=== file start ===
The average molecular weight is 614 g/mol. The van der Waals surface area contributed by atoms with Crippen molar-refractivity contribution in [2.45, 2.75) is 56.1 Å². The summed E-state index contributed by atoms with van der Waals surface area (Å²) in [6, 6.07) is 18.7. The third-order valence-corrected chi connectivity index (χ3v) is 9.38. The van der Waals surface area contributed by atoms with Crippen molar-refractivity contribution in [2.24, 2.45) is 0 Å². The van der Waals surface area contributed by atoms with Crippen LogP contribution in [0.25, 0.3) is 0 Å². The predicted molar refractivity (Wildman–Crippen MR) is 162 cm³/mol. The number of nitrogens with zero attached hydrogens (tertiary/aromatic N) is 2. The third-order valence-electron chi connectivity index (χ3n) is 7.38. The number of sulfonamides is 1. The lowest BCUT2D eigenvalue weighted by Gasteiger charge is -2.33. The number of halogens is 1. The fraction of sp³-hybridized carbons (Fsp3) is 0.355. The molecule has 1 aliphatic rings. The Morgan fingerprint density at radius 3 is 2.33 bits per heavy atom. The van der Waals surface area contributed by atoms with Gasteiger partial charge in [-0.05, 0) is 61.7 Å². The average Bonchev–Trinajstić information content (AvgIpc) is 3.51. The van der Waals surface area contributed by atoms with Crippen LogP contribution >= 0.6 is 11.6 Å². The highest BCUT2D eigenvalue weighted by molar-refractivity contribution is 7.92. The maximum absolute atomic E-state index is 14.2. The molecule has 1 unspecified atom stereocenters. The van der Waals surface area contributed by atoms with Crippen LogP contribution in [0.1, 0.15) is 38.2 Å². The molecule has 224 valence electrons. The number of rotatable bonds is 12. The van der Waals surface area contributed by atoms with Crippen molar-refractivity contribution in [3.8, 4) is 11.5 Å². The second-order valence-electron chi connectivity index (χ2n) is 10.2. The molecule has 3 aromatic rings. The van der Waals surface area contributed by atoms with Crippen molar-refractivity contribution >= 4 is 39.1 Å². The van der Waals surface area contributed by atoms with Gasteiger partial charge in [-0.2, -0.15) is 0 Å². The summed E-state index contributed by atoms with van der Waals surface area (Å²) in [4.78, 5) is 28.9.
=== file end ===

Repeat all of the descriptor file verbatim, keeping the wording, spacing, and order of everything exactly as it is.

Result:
The average molecular weight is 614 g/mol. The van der Waals surface area contributed by atoms with Crippen molar-refractivity contribution in [2.45, 2.75) is 56.1 Å². The summed E-state index contributed by atoms with van der Waals surface area (Å²) in [6, 6.07) is 18.7. The third-order valence-corrected chi connectivity index (χ3v) is 9.38. The van der Waals surface area contributed by atoms with Crippen molar-refractivity contribution in [2.24, 2.45) is 0 Å². The van der Waals surface area contributed by atoms with Crippen LogP contribution in [0.25, 0.3) is 0 Å². The predicted molar refractivity (Wildman–Crippen MR) is 162 cm³/mol. The number of nitrogens with zero attached hydrogens (tertiary/aromatic N) is 2. The third-order valence-electron chi connectivity index (χ3n) is 7.38. The number of sulfonamides is 1. The lowest BCUT2D eigenvalue weighted by Gasteiger charge is -2.33. The number of halogens is 1. The fraction of sp³-hybridized carbons (Fsp3) is 0.355. The molecule has 1 aliphatic rings. The Morgan fingerprint density at radius 3 is 2.33 bits per heavy atom. The van der Waals surface area contributed by atoms with Gasteiger partial charge in [-0.05, 0) is 61.7 Å². The average Bonchev–Trinajstić information content (AvgIpc) is 3.51. The van der Waals surface area contributed by atoms with Crippen LogP contribution >= 0.6 is 11.6 Å². The highest BCUT2D eigenvalue weighted by molar-refractivity contribution is 7.92. The maximum absolute atomic E-state index is 14.2. The molecule has 1 unspecified atom stereocenters. The van der Waals surface area contributed by atoms with Crippen LogP contribution in [0.1, 0.15) is 38.2 Å². The molecule has 224 valence electrons. The number of rotatable bonds is 12. The van der Waals surface area contributed by atoms with Crippen molar-refractivity contribution in [3.8, 4) is 11.5 Å². The second-order valence-electron chi connectivity index (χ2n) is 10.2. The molecule has 3 aromatic rings. The van der Waals surface area contributed by atoms with Crippen molar-refractivity contribution >= 4 is 39.1 Å². The van der Waals surface area contributed by atoms with Gasteiger partial charge in [-0.2, -0.15) is 0 Å². The summed E-state index contributed by atoms with van der Waals surface area (Å²) in [4.78, 5) is 28.9.